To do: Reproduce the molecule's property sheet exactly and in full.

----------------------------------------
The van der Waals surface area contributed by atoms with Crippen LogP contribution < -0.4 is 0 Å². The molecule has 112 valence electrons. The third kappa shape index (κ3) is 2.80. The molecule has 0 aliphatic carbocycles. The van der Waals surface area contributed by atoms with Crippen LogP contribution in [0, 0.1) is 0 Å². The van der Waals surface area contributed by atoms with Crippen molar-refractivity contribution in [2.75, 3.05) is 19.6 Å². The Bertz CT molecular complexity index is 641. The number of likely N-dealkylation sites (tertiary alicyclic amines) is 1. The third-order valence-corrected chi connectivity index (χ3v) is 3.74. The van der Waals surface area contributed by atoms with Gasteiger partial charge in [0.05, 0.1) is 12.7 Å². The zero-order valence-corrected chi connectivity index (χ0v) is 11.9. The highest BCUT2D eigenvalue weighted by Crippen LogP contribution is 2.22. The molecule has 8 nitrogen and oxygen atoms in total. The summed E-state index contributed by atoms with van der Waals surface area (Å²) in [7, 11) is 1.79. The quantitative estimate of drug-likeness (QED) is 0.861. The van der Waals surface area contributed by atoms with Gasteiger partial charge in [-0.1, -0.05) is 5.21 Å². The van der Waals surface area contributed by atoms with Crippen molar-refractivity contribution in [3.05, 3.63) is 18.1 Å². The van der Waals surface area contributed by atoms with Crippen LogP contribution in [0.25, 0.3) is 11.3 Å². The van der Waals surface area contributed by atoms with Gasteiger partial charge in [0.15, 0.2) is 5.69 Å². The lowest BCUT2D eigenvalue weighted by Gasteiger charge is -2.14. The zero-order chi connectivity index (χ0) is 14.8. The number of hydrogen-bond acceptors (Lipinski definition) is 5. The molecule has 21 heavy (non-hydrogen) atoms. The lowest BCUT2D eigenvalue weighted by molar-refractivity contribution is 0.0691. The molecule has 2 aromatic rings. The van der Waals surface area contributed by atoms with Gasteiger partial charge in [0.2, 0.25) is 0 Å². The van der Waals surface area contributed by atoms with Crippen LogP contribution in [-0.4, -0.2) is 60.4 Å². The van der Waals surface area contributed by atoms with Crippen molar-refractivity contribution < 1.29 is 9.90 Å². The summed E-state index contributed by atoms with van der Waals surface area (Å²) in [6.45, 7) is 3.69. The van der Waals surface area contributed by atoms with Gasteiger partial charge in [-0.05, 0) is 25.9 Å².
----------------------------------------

The van der Waals surface area contributed by atoms with Crippen LogP contribution < -0.4 is 0 Å². The molecule has 112 valence electrons. The third kappa shape index (κ3) is 2.80. The molecule has 0 aliphatic carbocycles. The van der Waals surface area contributed by atoms with Crippen LogP contribution in [0, 0.1) is 0 Å². The van der Waals surface area contributed by atoms with Crippen molar-refractivity contribution in [2.75, 3.05) is 19.6 Å². The Bertz CT molecular complexity index is 641. The number of likely N-dealkylation sites (tertiary alicyclic amines) is 1. The third-order valence-corrected chi connectivity index (χ3v) is 3.74. The van der Waals surface area contributed by atoms with Gasteiger partial charge in [0.05, 0.1) is 12.7 Å². The zero-order valence-corrected chi connectivity index (χ0v) is 11.9. The highest BCUT2D eigenvalue weighted by Crippen LogP contribution is 2.22. The molecule has 8 nitrogen and oxygen atoms in total. The summed E-state index contributed by atoms with van der Waals surface area (Å²) in [7, 11) is 1.79. The quantitative estimate of drug-likeness (QED) is 0.861. The van der Waals surface area contributed by atoms with Gasteiger partial charge in [-0.1, -0.05) is 5.21 Å². The van der Waals surface area contributed by atoms with Crippen molar-refractivity contribution in [3.05, 3.63) is 18.1 Å². The van der Waals surface area contributed by atoms with Crippen LogP contribution in [0.25, 0.3) is 11.3 Å². The van der Waals surface area contributed by atoms with Gasteiger partial charge in [0.15, 0.2) is 5.69 Å². The lowest BCUT2D eigenvalue weighted by Gasteiger charge is -2.14. The zero-order chi connectivity index (χ0) is 14.8. The number of hydrogen-bond acceptors (Lipinski definition) is 5. The molecule has 21 heavy (non-hydrogen) atoms. The lowest BCUT2D eigenvalue weighted by molar-refractivity contribution is 0.0691. The molecule has 2 aromatic rings. The van der Waals surface area contributed by atoms with Gasteiger partial charge in [0.2, 0.25) is 0 Å². The van der Waals surface area contributed by atoms with Crippen LogP contribution in [-0.4, -0.2) is 60.4 Å². The van der Waals surface area contributed by atoms with Crippen molar-refractivity contribution < 1.29 is 9.90 Å². The summed E-state index contributed by atoms with van der Waals surface area (Å²) in [6.45, 7) is 3.69. The van der Waals surface area contributed by atoms with Gasteiger partial charge in [-0.05, 0) is 25.9 Å².